Jackson then pursues Ally romantically and helps her launch a musical career. As Jackson’s star dims and Ally’s rises, emotional complications ensue.

Anyone who saw any of the other versions of the story will know where it goes from there. While the 2019 edition updates matters in a mix of ways and doesn’t slavishly reproduce its predecessors, it still follows the standard template.

And that’s fine with me, as first-time director Cooper re-energizes this ancient property. In his hands, Born feels fresh and new.

Especially at the start, as the first act is awesome. The scene where Ally eventually comes out on stage to sing "Shallow" becomes the most emotional part of the movie for me because I could feel her nerves and then the celebration of the triumph.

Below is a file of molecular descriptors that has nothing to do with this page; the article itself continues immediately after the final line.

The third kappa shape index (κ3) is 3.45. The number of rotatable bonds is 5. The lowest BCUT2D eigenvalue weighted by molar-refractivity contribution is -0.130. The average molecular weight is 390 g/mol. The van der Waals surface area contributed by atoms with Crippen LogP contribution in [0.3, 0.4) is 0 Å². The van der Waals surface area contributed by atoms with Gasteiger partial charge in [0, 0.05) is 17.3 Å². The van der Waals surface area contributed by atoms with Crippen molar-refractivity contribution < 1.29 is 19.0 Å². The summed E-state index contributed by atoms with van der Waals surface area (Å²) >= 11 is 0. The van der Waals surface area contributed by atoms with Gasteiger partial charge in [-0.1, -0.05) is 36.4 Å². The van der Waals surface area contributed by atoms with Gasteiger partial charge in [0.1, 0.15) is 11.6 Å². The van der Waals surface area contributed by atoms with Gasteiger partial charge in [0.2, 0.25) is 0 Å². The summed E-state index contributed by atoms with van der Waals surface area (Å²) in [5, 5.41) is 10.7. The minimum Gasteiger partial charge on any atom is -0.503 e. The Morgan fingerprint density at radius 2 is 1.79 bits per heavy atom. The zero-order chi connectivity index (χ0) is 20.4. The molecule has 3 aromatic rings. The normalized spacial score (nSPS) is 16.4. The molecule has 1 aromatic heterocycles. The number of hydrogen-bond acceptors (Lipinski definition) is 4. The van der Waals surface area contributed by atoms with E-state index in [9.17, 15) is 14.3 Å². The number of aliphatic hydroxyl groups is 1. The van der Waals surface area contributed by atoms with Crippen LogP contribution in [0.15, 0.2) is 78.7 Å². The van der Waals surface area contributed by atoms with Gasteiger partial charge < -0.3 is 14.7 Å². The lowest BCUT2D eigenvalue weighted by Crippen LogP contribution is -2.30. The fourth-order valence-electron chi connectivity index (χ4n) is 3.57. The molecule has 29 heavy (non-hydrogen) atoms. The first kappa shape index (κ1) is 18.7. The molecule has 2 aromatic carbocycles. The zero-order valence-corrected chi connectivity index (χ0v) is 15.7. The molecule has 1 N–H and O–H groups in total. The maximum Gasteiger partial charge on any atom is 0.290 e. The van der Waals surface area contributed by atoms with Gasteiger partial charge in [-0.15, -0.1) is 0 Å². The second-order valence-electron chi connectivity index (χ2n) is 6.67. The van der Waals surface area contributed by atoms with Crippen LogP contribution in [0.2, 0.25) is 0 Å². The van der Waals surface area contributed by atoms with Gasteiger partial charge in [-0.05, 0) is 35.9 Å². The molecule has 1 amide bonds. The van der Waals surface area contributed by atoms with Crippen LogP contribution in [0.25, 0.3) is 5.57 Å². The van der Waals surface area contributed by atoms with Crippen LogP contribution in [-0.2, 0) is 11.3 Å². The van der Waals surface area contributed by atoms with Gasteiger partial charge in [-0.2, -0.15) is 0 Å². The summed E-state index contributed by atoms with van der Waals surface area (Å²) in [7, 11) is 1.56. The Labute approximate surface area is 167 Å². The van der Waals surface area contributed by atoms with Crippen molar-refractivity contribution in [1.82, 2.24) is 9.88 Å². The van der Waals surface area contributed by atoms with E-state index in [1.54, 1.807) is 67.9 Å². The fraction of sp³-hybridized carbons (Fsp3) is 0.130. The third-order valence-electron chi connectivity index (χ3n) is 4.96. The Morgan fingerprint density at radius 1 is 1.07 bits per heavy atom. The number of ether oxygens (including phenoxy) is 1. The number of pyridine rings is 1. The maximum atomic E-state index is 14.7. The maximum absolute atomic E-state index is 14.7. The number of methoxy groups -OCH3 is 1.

It's like my favorite scene in That Thing You Do!: when the various characters hear their song on the radio. There's so much joy in that scene and in the one with Ally here that I really get caught up in it.

Once Ally starts to develop a solo career, the film loses some momentum, partly because it drops a focus on her. Until that point, it's a fairly co-equal story between Jack and Ally, but once she ramps up toward stardom, Ally essentially becomes a supporting character and we stick mainly with Jack's narrative.

Jack suffers from a somewhat confusing narrative, as it's never quite clear to me why his career declines. Oh, the scene at the Grammys makes for an obvious turning point, but it's clear that he's already fallen from grace prior to that. It's also unclear whether or not we're supposed to view Ally as a sell-out when she goes for pop stardom. The movie implies it, but since Ally becomes secondary after she starts her own solo career, we don't get a good vibe for that.